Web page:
12. #12
    oz10engine
    Firehouse.com Guest

    Post

    My dept uses 1-1/2" hose and all preconnects are minuteman style loads. (except for trash lines)All nozzles are breakaway type.

    The engine I work off of carries the following:
    100' trash line on front bumper
    2 - 150' crosslays (rowhouses)
    1 - 250' off rear (apts / stuff that sits back a little / if you can't position close to the building)
    1 - 400' off rear (large apts. /large buldings /schools/ stuff that sits way back)

    Survey your area to see if different length preconnects will benefit you

  13. #13
    EastKyFF
    Firehouse.com Guest

    Post

    I know of a certain Class 1 FD that has 36 preconnects on their first-due engine. They are color-coded in solid, plaid, and paisley. They were cut to custom lengths (no couplings necessary!) in increments of 18.45" to allow more effective computer management of flows and pressure. Each member has his/her own nozzle that is ergonomically fitted to the dominant hand and has a digital fingerprint sensor to confirm that the appropriate firefighter is using the line. In those nozzles, there is a thermal imaging camera to verify that the wet stuff is indeed being put on the red stuff. This eliminates the need for common sense and even a brain.

    After each call, the hose is completely flaked from the truck, washed on the gentle cycle with Woolite, dabbed with authentic sheepskin, blow-dried on medium heat, sterilized, blessed by a rabbi, and then incinerated. (Hey, you can't re-use this stuff!)

  14. #14
    570eck
    Firehouse.com Guest

    Post

    Both our engines are set up the same.
    2- 150' 1in 3/4 triple pak crosslay
    2- 200' 1in 3/4 flat lay rear connects
    2- 200' 2in flat lay rear connects
    one adjustable and one straight bore
    2- 200' 1in booster reels
    1- 150' 1in 3/4 foam line
    We carry donuts of 1 in 3/4 and 2 in
    We also have 1200' of 5in supply


    [This message has been edited by 570eck (edited 06-13-2001).]

  15. #15
    bjhfd
    Firehouse.com Guest

    Post

    For the most part all of the trucks are set up the same.
    We have.
    1 150' 1 3/4
    1 200' 1 3/4
    1 200' 1 3/4 all mounted under the pump panel midship.
    1 250' 2 1/2 also in the center, though behind the pump panel.
    1 200' 1 3/4 in the rear
    1 150 2 1/2 connected to a wye with 150' of 1 3/4 connected to that(alley lay)
    1 250' 3" connected to a stinger


  16. #16
    *LHS
    Firehouse.com Guest

    Post

    All our apparatus are set up essentially the same.

    Four bumper lines: One 50' of 1", one 150 feet 1", and two 150' of 2"

    Seven crosslays: Three 400 feet four 150 feet.

    Rear: Two 250 foot 2 1/2 or 3 inch lines. 2600 or 5200 foot 5 inch supply beds. One 400 feet 2" and one 150 foot 2".

    Flows range from:
    50 to 150 gpm for the 1" lines
    250 to 400 gpm for the 2" lines
    400 to 800 gpm for the 2 1/2" and 3" lines.

    We prefer long preconnects to make and break drills on the fire ground. All lines are refered to as long or short.

  17. #17
    afd7951
    Firehouse.com Guest

    Post

    E-79 in Alvarado TX:hose loads and Lengths
    Front Bumper: 100' 1 3/4"
    Crosslay #1 : 150' 1 3/4"
    Crosslay #2 : 200' 1 3/4"
    Driver Side Rear: 300' 3"
    Officer Side Rear: 300' 3"

    We have found that these loads work best for us. All 1 3/4" handlines have TFT automatics and the 3" handlines have Elkhart Selectables.


    ------------------
    My opinion does not reflect on that of my career department, Michael Prescott
    Capt./EMT-B

  18. #18
    EFDems841
    Firehouse.com Guest

    Post

    My dept runs 2 200' 1 3/4 and 2 200' 2 1/2 preconnects on each rig. Engine 2 in addition has a 50' 1 3/4 trashline.

  19. #19
    jeg532
    Firehouse.com Guest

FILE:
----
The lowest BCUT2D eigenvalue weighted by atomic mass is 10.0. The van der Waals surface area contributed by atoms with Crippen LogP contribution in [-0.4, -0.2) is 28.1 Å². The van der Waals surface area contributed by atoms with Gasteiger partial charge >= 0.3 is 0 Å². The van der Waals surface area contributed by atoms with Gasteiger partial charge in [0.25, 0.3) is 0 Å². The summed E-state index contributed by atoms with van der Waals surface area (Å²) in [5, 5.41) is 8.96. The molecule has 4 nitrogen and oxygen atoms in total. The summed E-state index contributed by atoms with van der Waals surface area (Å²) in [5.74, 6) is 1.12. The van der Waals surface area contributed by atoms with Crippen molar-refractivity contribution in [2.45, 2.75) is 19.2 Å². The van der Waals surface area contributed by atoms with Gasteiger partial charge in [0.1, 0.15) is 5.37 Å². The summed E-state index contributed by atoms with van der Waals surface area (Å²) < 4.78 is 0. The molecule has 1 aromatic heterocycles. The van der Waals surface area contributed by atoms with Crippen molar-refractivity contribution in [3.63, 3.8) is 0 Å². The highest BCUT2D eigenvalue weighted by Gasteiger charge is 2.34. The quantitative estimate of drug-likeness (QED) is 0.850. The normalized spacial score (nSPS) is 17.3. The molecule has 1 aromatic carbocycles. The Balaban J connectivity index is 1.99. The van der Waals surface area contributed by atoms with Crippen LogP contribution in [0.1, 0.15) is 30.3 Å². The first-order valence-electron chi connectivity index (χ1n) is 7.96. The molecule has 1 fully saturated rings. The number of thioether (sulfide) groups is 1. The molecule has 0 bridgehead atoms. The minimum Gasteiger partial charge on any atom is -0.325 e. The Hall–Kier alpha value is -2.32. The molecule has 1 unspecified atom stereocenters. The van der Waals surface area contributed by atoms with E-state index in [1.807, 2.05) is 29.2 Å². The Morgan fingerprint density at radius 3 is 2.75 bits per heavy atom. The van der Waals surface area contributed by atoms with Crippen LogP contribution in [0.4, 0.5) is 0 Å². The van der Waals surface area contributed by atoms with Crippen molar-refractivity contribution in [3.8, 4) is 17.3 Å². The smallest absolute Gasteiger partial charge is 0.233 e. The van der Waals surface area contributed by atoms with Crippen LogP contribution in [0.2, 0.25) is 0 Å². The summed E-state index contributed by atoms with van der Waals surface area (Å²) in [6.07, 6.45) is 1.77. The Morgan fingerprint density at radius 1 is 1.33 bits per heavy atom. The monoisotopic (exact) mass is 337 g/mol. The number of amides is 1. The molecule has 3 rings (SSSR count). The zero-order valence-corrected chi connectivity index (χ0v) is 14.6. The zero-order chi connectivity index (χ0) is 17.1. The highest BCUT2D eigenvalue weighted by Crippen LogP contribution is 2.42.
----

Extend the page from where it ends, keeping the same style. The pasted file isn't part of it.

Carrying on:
Post

    2 200` 1 3/4 1 100` 1 3/4 1 300` 1 3/4 plus a highrise pack with 200` and an officers pack with 100`

  20. #20
    FLAME5
    Firehouse.com Guest

    Post

    Every Engine Company here has:
    Side preconnects
    1-150' of 1 3/4"
    1-200' of 1 3/4"
    Rear preconnects
    1-200' of 1 3/4
    1-300' of 2"

    Ladder Companies:
    1-150' of 1 3/4"
    1-200' of 1 3/4"

    Hose Packs:
    25'of 3" wyed (gated) to 100' of 1 3/4"

  21. #21
    GBordas
    Firehouse.com Guest

    Post

    Our hose is not preconnected. The control firefighter of the engine company estimates how much hose will be needed for the stretch for each job. Once there has been sufficient hose pulled based on information from the Engine Company Officer (ECO) to make the stretch, the control firefighter breaks the line and hooks into a discharge port or hands it to the Chauffer (ECC). (This is similiar to what some of you do all the time with your supply hose. We just do it this way with our attack line).


    [This message has been edited by GBordas (edited 06-27-2001).]

  22. #22
    FyredUp
    Firehouse.com Guest

    Post

    We use the following:

    200 feet 0f 1 inch: forestry hose
    100 feet of 1 3/4 inch: trash line
    2-200 foot 2 inch lines
    300 foot 2 inch line
    200 feet of 3 inch: preconnected deluge line
    dead lay of 300 feet 3 inch to a wye with 100 feet of 2 inch

    Works for us.

    Stay safe,

    FyredUp

  23. #23
    Grit
    Firehouse.com Guest

    Post

    Gotta echo Hog: 4 lines the same length is pretty silly.

    two 200' 1 3/4" [house fires]
    one 400' 1 3/4" [frequent use in garden apts, large office bldgs w/o standpipes]
    one 250' 2" [house fires > 1 room]
    one 200'2 1/2" [commercial store fronts]

    For those of you listing standpipe packs, he asked for preconnects.

    But since we are on the subject, how are you handling the new code allowance for 200'hose reach in standpipe buildings [used to be 100']?

  24. #24
    ARFF2/66
    Firehouse.com Guest

    Post

    We have 2 200' 1 3/4", 1 200' 2 1/2" and 1 100' 1 3/4" perconects on all 3 of our pumpers. Our ladder tower has 2 200' 1 3/4" preconnects and a 100' donut at the basket. This seems to work well for us. But I think you need to look at what type of situations you have handled in the past, and adjust your setup to what works for you.

    Captain
    Chris McDonald
    Fairview Fire Department

    Opinions expressed are mine and do not in any way reflect the view or opinion of my department.

  25. #25
    Junior Member

    Join Date
    Jun 2001
    Location
    Hermiston, Oregon
    Posts
    4

    Default

    Our newest engine has the following pre-connects:

    2- 150' 1 3/4 crosslay (madidale)
    1- 200' 2 1/2 crosslay (flat lay)
    1- 100' 1 3/4 bumper trash line (flatlay)
    This is a quint w/o a booster real, all other engines have a 200' booster line

    We used to run twin 200' 1 3/4 but some officer must have gotten a wild hair and we changed. Now there are time's when we run out of hose and use the house bundles with 3" supply and a gated Y. I liked the 200' better, maybe not for car fire's but better for structures.
    Go big or don't go at all